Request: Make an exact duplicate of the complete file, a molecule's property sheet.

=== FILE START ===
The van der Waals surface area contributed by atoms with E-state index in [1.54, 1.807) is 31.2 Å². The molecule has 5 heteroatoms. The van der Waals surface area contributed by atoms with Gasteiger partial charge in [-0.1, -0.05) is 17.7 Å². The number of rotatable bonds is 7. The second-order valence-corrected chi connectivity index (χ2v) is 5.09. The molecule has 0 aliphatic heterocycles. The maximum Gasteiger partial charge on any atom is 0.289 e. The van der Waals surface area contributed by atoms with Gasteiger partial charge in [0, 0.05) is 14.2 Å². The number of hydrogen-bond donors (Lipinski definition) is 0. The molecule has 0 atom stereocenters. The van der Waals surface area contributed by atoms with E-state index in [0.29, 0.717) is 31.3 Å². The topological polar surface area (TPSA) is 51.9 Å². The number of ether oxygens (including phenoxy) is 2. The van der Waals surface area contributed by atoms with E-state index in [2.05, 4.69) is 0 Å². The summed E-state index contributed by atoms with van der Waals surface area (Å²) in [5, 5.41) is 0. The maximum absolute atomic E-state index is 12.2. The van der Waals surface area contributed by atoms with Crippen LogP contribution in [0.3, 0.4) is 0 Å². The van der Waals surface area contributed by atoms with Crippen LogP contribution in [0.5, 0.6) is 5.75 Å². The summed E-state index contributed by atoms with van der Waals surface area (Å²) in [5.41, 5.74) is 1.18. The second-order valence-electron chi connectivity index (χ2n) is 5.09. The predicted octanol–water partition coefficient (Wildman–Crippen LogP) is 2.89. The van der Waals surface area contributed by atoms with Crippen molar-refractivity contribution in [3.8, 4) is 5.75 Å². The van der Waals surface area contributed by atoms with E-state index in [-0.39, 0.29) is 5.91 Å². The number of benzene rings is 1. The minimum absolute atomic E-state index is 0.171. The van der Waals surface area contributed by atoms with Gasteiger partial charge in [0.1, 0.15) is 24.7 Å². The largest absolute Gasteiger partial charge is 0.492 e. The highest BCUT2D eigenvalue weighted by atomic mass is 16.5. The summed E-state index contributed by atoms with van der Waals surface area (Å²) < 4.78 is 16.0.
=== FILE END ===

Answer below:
The van der Waals surface area contributed by atoms with E-state index in [1.54, 1.807) is 31.2 Å². The molecule has 5 heteroatoms. The van der Waals surface area contributed by atoms with Gasteiger partial charge in [-0.1, -0.05) is 17.7 Å². The number of rotatable bonds is 7. The second-order valence-corrected chi connectivity index (χ2v) is 5.09. The molecule has 0 aliphatic heterocycles. The maximum Gasteiger partial charge on any atom is 0.289 e. The van der Waals surface area contributed by atoms with Gasteiger partial charge in [0, 0.05) is 14.2 Å². The number of hydrogen-bond donors (Lipinski definition) is 0. The molecule has 0 atom stereocenters. The van der Waals surface area contributed by atoms with E-state index in [0.29, 0.717) is 31.3 Å². The topological polar surface area (TPSA) is 51.9 Å². The number of ether oxygens (including phenoxy) is 2. The van der Waals surface area contributed by atoms with E-state index in [2.05, 4.69) is 0 Å². The summed E-state index contributed by atoms with van der Waals surface area (Å²) in [5, 5.41) is 0. The maximum absolute atomic E-state index is 12.2. The van der Waals surface area contributed by atoms with Crippen LogP contribution in [0.3, 0.4) is 0 Å². The van der Waals surface area contributed by atoms with Crippen LogP contribution in [0.5, 0.6) is 5.75 Å². The summed E-state index contributed by atoms with van der Waals surface area (Å²) in [5.41, 5.74) is 1.18. The second-order valence-electron chi connectivity index (χ2n) is 5.09. The predicted octanol–water partition coefficient (Wildman–Crippen LogP) is 2.89. The van der Waals surface area contributed by atoms with Crippen molar-refractivity contribution in [3.8, 4) is 5.75 Å². The van der Waals surface area contributed by atoms with E-state index in [-0.39, 0.29) is 5.91 Å². The number of benzene rings is 1. The minimum absolute atomic E-state index is 0.171. The van der Waals surface area contributed by atoms with Gasteiger partial charge in [0.1, 0.15) is 24.7 Å². The largest absolute Gasteiger partial charge is 0.492 e. The highest BCUT2D eigenvalue weighted by atomic mass is 16.5. The summed E-state index contributed by atoms with van der Waals surface area (Å²) < 4.78 is 16.0.